Literature and Sex
In one sense, ‘sex’ didn’t exist until 1899, when H. G. Wells first used it in his novel Love and Mr Lewisham as an abbreviation for ‘sexual intercourse’ (and Wells would know: his string of lovers was long and illustrious, including the feminist writer Rebecca West and the modernist pioneer Dorothy Richardson). You’d have to wait till 1929 to ‘have sex’ with someone, when D. H. Lawrence introduced that idiom into the language. (Of course, these are merely the earliest recorded uses: the terms probably slightly predated Wells and Lawrence.)
The words ‘homosexual’ and ‘heterosexual’ hadn’t come about until relatively recently, in 1892, when the first English translation of Austro-German psychiatrist Richard von Krafft-Ebing’s Psychopathia Sexualis (1886) appeared. The word ‘heterosexual’ was coined only then because, for the first time, one needed something to complement or negate ‘homosexual’. Before that, amazingly, there was just ‘sex’ and ‘sodomy’ (or rather, there wasn’t even ‘sex’, as we’ve seen). The arrival of the word ‘homosexual’ coincided with what Michel Foucault described as the development of homosexuality as an identity, in the late nineteenth century.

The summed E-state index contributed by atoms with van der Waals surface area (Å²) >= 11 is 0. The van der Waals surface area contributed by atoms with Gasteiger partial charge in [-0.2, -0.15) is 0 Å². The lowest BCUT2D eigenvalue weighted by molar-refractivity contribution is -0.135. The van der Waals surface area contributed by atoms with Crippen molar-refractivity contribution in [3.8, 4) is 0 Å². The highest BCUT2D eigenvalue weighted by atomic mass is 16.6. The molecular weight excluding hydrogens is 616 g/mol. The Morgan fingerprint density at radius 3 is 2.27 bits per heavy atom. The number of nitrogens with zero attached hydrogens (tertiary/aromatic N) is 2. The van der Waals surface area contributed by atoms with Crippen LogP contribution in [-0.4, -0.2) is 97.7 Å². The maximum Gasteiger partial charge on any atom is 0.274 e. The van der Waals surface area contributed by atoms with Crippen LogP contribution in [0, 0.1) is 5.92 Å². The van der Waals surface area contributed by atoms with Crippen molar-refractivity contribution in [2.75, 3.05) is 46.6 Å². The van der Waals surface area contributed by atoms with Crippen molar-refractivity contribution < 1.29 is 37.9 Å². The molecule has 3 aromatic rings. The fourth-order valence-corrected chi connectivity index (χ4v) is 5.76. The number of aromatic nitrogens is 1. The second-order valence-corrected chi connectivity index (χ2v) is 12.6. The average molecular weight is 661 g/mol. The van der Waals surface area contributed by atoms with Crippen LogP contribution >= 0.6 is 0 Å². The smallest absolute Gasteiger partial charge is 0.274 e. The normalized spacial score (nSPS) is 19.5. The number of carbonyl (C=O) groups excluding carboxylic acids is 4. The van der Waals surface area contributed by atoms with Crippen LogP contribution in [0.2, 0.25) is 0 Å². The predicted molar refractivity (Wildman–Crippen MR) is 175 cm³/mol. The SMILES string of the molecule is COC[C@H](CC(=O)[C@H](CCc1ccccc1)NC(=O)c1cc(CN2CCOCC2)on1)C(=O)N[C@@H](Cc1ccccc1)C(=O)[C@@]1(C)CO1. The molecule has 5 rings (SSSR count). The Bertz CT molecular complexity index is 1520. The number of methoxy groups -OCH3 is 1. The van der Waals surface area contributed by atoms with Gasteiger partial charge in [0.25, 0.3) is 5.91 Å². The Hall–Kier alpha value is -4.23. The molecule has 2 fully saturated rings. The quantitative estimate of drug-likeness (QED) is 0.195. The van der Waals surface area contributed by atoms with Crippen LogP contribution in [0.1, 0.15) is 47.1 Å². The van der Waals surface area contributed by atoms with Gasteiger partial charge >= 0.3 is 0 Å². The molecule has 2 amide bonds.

The idea of writing as a form of sex is long-standing. Lord Byron’s famous denunciation of fellow Romantic poet Keats as a purveyor of ‘mental masturbation’ (‘he’s always frigging his imagination’) is but one example. Jesuit priest and pioneering nineteenth-century poet Gerard Manley Hopkins thought a pen was a sort of metaphorical penis, to be used by the male and not the female (for ‘the begetting of one’s thoughts on paper’, as he put it in a letter of 1886).
More recently, there is the ‘Bad Sex’ prize, awarded annually since 1993 by the Literary Review to the writer who gives us the most toe-curlingly bad description of a sex scene in a new work of fiction. Here’s 1997 winner Nicholas Royle giving us all he’s got:
Yasmin grinned and writhed on the bed, arching her back, making a noise somewhere between a beached seal and a police siren. And then he was there. Slowly at first, dead slow – she liked that, he knew. Then speeding up gradually to gain a rhythm until he was punching smoothly in and out of her like a sewing machine.
Sexy! The trophy is in the shape of an open book with a naked woman draped over it. The co-founder of the prize was Auberon Waugh (son of novelist Evelyn Waugh). Past winners of this not-so-illustrious gong include Melvyn Bragg, Sebastian Faulks, Tom Wolfe, Giles Coren, and Norman Mailer. Curiously, E. L. James (author of Fifty Shades of Grey) does not feature on this year’s Bad Sex shortlist.